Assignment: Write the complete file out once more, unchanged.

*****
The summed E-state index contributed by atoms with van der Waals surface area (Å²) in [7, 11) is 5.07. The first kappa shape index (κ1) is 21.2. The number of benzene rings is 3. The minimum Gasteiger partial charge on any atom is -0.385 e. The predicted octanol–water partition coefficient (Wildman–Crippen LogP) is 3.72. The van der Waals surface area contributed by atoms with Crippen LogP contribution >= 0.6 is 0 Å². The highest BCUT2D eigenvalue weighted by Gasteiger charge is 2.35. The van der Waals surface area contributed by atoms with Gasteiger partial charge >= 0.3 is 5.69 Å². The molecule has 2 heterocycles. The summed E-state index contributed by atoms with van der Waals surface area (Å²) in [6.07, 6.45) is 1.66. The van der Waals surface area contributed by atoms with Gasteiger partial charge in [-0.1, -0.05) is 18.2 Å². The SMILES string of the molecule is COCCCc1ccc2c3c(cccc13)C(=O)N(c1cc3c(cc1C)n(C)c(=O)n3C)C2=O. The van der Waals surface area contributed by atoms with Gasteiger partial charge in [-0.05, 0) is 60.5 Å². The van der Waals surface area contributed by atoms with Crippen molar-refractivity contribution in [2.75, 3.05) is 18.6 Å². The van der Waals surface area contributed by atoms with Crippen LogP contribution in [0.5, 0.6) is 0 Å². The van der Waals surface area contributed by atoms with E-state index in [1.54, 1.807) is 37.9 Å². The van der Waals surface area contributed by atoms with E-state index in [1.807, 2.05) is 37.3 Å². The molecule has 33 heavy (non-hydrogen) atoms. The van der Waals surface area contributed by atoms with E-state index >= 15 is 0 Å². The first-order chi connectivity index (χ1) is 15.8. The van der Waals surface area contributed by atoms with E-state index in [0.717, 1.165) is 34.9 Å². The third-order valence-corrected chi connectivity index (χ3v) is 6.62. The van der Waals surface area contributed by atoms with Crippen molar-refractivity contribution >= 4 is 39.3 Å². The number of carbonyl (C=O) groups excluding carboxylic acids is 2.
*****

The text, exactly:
The summed E-state index contributed by atoms with van der Waals surface area (Å²) in [7, 11) is 5.07. The first kappa shape index (κ1) is 21.2. The number of benzene rings is 3. The minimum Gasteiger partial charge on any atom is -0.385 e. The predicted octanol–water partition coefficient (Wildman–Crippen LogP) is 3.72. The van der Waals surface area contributed by atoms with Crippen LogP contribution >= 0.6 is 0 Å². The highest BCUT2D eigenvalue weighted by Gasteiger charge is 2.35. The van der Waals surface area contributed by atoms with Gasteiger partial charge >= 0.3 is 5.69 Å². The molecule has 2 heterocycles. The summed E-state index contributed by atoms with van der Waals surface area (Å²) in [6.07, 6.45) is 1.66. The van der Waals surface area contributed by atoms with Gasteiger partial charge in [-0.1, -0.05) is 18.2 Å². The SMILES string of the molecule is COCCCc1ccc2c3c(cccc13)C(=O)N(c1cc3c(cc1C)n(C)c(=O)n3C)C2=O. The van der Waals surface area contributed by atoms with Gasteiger partial charge in [-0.05, 0) is 60.5 Å². The van der Waals surface area contributed by atoms with Crippen molar-refractivity contribution in [2.75, 3.05) is 18.6 Å². The van der Waals surface area contributed by atoms with Crippen LogP contribution in [0.5, 0.6) is 0 Å². The van der Waals surface area contributed by atoms with E-state index in [1.54, 1.807) is 37.9 Å². The van der Waals surface area contributed by atoms with E-state index in [1.807, 2.05) is 37.3 Å². The molecule has 33 heavy (non-hydrogen) atoms. The van der Waals surface area contributed by atoms with E-state index >= 15 is 0 Å². The first-order chi connectivity index (χ1) is 15.8. The van der Waals surface area contributed by atoms with E-state index in [0.717, 1.165) is 34.9 Å². The third-order valence-corrected chi connectivity index (χ3v) is 6.62. The van der Waals surface area contributed by atoms with Crippen molar-refractivity contribution >= 4 is 39.3 Å². The number of carbonyl (C=O) groups excluding carboxylic acids is 2.